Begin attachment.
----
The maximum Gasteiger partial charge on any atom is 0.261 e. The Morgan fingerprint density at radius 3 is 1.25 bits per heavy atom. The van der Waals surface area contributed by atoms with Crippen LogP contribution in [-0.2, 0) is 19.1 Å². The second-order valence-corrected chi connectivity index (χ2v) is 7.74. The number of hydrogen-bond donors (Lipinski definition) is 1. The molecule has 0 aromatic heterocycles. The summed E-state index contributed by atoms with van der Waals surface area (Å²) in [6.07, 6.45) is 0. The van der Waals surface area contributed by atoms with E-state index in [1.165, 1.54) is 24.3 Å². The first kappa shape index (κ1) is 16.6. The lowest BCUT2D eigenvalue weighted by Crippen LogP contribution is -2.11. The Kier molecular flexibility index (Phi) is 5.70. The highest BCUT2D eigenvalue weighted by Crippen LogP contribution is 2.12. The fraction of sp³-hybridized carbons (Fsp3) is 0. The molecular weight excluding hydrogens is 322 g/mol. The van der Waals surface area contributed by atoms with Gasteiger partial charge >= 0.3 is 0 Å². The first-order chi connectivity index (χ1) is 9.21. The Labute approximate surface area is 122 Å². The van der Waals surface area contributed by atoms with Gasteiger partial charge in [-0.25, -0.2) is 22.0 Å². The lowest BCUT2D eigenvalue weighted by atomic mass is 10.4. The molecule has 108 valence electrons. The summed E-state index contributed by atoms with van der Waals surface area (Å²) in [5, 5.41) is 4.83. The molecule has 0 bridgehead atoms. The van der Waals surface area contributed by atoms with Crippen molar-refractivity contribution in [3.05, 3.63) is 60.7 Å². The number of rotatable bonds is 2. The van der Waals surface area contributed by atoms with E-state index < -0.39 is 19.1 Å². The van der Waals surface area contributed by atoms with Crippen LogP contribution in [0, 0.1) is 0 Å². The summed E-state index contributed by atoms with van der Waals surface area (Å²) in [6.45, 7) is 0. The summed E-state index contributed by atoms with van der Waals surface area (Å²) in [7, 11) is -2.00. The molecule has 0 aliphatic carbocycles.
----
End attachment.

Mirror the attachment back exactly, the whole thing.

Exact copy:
The maximum Gasteiger partial charge on any atom is 0.261 e. The Morgan fingerprint density at radius 3 is 1.25 bits per heavy atom. The van der Waals surface area contributed by atoms with Crippen LogP contribution in [-0.2, 0) is 19.1 Å². The second-order valence-corrected chi connectivity index (χ2v) is 7.74. The number of hydrogen-bond donors (Lipinski definition) is 1. The molecule has 0 aromatic heterocycles. The summed E-state index contributed by atoms with van der Waals surface area (Å²) in [6.07, 6.45) is 0. The van der Waals surface area contributed by atoms with E-state index in [1.165, 1.54) is 24.3 Å². The first kappa shape index (κ1) is 16.6. The lowest BCUT2D eigenvalue weighted by Crippen LogP contribution is -2.11. The Kier molecular flexibility index (Phi) is 5.70. The highest BCUT2D eigenvalue weighted by Crippen LogP contribution is 2.12. The fraction of sp³-hybridized carbons (Fsp3) is 0. The molecular weight excluding hydrogens is 322 g/mol. The van der Waals surface area contributed by atoms with Gasteiger partial charge >= 0.3 is 0 Å². The first-order chi connectivity index (χ1) is 9.21. The Labute approximate surface area is 122 Å². The van der Waals surface area contributed by atoms with Gasteiger partial charge in [-0.25, -0.2) is 22.0 Å². The lowest BCUT2D eigenvalue weighted by atomic mass is 10.4. The molecule has 108 valence electrons. The summed E-state index contributed by atoms with van der Waals surface area (Å²) in [5, 5.41) is 4.83. The molecule has 0 bridgehead atoms. The van der Waals surface area contributed by atoms with Crippen molar-refractivity contribution in [3.05, 3.63) is 60.7 Å². The number of rotatable bonds is 2. The van der Waals surface area contributed by atoms with E-state index < -0.39 is 19.1 Å². The van der Waals surface area contributed by atoms with Crippen LogP contribution in [0, 0.1) is 0 Å². The summed E-state index contributed by atoms with van der Waals surface area (Å²) in [6.45, 7) is 0. The summed E-state index contributed by atoms with van der Waals surface area (Å²) in [7, 11) is -2.00. The molecule has 0 aliphatic carbocycles.